I saw the post office where so many had died in a time bomb explosion. We had our picture taken by one of the many street vendors or photographers that pestered us all of the time. My buddy and I found the Red Cross building where we had coffee and cake. There were game rooms, soft chairs, and music by a small orchestra that played American tunes. I enjoyed the trip to this city and resolved to come again some time. We had trouble finding someone willing to pick us up on the way back. Finally a small truck half-filled with WACS picked us up, and we were on our way. At Caeserta we got another hop and we were back in camp before supper.
I took a steady job as KP. It was good while it lasted. I worked two days and had the third day off. We only worked a few hours around meal time. But there were so many of us that the work was done quickly. I enjoyed being where I could get plenty of fruit juices and desserts. I was issued a cot; it seemed like a luxury to be off the ground.
On my first day off, I took off for Pompeii. First I had to make my way to the Red Cross in Naples, they sent special trucks with groups to Pompeii. The trucks took us to a modern train which gave us a very scenic ride past [Mount] Vesuvius. It was interesting and educational to see how the people lived and how they let themselves fall into degeneracy. I had never expected to be able to come to a place like this. I was able to go again to Pompeii on a tour with a guide, and we saw a lot more.
This time we were taken by truck all of the way. They had cases of rations which we ate when we got near there. Some of us also had dinner in a fancy restaurant in Pompeii. Imagine eating off white tablecloths.
I saw the most magnificent church in Pompeii that was built of many kinds of marble. The interior was awesome with pictures studded with gold and beautiful tapestries. I have never seen anything so wonderful. A guide took us through to see the collection of valuables that no money could buy. I wasn't able to understand how this town with such poor people could support such a magnificent cathedral. The cathedral was worth a hundred times more than the town. From floor to ceiling it was made of different colored marble. The floor had a fine carpet to keep it quiet and to add to the awesome beauty. In the center of the church was a raised throne. Around it [were] columns trimmed with gold. The woodwork was of mahogany, beautifully carved. There were purple curtains, tall candlesticks, and indirect lighting. Around the sides setting into alcoves were the most beautiful paintings of the Holy Family, etc. Each picture had its own setting of marble stairs, candles, and soft lighting. The ceiling was a most beautiful creation of art that cannot be described.
[I] went to Naples again but didn't enjoy this pass due to the rain. I spent a few hours at the Red Cross and then made my way back to camp. I did enjoy the watery ice cream at the Red Cross because it was very scarce here. The rainy season started and the camp was a sea of mud. At times we had to place everything on the cots to keep them dry. The nights were cool now and we hated to get up in the morning. They called us in time for breakfast. We walked about a block to the open latrine in the mud. After breakfast we got a cup of hot water which we used to wash and shave with out of our helmets on open racks. Everything was done in the open. It was at first embarrassing to have the women civilians in the camp soliciting to wash our clothes for a small fee.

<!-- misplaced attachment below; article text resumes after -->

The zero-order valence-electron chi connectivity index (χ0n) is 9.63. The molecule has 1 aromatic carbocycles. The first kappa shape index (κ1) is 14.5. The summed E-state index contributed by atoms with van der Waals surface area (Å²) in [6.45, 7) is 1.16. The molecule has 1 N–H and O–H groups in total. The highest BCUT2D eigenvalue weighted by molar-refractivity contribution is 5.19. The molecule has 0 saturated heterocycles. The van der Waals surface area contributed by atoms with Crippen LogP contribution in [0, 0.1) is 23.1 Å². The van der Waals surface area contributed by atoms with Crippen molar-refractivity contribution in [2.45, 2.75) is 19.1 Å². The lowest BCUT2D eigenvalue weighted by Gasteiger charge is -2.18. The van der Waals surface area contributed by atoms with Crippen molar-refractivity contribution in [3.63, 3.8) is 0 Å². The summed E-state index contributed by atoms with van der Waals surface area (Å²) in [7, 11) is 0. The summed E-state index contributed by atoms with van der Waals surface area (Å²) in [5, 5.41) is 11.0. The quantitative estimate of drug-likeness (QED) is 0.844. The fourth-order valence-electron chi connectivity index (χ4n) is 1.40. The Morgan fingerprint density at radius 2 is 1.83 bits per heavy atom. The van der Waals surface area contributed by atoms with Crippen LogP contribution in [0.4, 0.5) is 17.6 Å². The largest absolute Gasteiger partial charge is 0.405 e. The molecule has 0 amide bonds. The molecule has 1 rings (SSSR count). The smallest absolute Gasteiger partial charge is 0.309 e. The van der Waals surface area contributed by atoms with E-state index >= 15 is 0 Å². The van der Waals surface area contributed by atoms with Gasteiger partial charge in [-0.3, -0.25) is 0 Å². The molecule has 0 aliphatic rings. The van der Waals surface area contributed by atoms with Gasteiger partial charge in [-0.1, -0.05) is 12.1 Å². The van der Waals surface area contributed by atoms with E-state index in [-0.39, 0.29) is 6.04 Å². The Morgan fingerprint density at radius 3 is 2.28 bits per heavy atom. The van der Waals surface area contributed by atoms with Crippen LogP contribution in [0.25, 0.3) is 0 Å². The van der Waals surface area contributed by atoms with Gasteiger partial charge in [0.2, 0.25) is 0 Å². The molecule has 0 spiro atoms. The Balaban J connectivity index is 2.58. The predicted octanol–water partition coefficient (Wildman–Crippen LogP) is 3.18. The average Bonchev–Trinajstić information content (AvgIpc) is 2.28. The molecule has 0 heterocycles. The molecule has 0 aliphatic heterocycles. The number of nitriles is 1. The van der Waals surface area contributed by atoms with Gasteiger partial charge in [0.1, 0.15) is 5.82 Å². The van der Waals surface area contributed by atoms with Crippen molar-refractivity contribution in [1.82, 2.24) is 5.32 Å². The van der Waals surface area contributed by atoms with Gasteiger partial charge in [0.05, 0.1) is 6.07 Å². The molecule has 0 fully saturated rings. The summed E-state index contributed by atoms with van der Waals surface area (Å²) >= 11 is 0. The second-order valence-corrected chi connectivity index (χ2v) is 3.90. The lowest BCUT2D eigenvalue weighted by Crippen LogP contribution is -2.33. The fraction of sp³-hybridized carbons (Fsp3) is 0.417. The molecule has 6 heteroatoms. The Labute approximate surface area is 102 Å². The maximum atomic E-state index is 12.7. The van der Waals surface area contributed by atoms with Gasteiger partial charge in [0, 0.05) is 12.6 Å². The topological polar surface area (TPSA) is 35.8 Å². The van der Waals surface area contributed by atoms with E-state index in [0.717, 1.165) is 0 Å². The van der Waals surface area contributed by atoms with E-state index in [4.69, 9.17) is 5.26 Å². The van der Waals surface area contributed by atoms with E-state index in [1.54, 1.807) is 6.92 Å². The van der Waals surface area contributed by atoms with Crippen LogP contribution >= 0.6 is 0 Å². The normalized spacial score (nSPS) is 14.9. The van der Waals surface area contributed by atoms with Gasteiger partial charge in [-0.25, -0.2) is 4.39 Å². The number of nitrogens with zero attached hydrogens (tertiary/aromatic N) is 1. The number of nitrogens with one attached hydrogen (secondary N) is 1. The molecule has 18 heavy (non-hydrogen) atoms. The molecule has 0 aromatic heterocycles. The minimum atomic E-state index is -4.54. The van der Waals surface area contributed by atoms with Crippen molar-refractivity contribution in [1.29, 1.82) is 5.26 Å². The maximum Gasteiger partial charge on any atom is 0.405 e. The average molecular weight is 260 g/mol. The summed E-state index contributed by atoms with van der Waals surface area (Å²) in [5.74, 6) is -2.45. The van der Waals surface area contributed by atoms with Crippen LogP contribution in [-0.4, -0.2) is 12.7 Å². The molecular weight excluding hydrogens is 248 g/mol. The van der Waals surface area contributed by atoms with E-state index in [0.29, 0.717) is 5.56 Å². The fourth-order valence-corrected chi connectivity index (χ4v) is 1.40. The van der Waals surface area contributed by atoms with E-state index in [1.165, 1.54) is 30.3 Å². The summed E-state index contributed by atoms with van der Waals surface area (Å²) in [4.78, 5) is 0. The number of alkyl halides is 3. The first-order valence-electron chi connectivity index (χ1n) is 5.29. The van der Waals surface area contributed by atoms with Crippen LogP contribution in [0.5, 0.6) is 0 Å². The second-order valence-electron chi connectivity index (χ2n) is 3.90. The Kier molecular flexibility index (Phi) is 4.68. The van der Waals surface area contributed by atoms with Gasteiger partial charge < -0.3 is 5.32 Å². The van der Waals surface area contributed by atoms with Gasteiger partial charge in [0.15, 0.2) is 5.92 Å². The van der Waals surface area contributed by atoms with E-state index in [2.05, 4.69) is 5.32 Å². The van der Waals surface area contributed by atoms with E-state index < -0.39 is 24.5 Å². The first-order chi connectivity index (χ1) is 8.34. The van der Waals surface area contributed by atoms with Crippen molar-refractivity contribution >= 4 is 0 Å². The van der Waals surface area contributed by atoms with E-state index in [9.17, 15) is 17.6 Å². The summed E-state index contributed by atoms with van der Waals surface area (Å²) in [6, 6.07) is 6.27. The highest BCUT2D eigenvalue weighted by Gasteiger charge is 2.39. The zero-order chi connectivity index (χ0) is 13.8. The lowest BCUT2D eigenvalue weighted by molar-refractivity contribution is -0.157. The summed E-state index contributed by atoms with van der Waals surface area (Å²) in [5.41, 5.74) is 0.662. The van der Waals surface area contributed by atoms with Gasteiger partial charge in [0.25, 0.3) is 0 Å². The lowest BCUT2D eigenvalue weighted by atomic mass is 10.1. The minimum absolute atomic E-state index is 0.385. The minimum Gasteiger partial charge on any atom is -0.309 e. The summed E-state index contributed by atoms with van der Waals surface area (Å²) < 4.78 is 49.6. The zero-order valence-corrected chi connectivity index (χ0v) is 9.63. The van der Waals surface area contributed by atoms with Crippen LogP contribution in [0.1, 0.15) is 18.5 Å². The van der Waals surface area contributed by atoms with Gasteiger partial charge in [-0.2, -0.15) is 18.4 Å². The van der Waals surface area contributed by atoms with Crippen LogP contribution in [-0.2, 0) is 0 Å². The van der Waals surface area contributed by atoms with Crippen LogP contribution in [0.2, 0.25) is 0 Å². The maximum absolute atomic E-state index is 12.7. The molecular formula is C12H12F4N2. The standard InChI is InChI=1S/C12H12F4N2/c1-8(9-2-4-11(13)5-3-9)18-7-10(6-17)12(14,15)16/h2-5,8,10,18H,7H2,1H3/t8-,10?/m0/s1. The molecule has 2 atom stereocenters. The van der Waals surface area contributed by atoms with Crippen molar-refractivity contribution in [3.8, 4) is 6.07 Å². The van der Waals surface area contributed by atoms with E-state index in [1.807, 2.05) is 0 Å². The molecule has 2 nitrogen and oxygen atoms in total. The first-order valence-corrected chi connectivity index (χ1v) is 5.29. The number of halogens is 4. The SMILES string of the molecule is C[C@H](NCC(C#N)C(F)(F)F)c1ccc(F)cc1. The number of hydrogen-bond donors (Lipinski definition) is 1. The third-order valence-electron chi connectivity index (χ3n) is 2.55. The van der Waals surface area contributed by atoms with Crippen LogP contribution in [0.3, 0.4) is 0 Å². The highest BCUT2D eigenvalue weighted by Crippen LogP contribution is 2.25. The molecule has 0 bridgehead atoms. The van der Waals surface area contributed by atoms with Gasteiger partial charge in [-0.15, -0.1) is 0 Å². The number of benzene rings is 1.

By October, they were heating the water for our showers; but [taking a shower was] quite an experience in the cold air. Church services were held in part of the dairy building and were led by Chaplain Moran. There were many changes as many of the men had been sent to the front. Most of the fellows that I came in with were here but separated. Each day [we looked] to be sent to the front. I started in a GI school to learn accounting and found it of interest.
[I] was on a pick and shovel detail and got a chance to see some nearby towns. The landscaping and architecture is outstanding; so are the sunken gardens and vineyards. Everything is made of stone and surrounded by thick stone walls as wood is at a premium. [I] had the pleasure of being corporal of the guard one day; it was the easiest job on guard except that I had trouble finding one man. They got away with it here; but in the States it [would be] a very serious offense. [I] worked as a carpenter; it was rough work and we did a poor job of it.
My tent buddy and I went to Pompeii again. From there I sent Evelyn a bracelet and necklace with a booklet. I had good times here at the farm. We lived well, trained little, [and had] little military discipline. We were waiting for the war to end. As the Americans raced across France pushing the Germans back, we expected them to give up any day. Few of us thought that we might yet have to go to the front.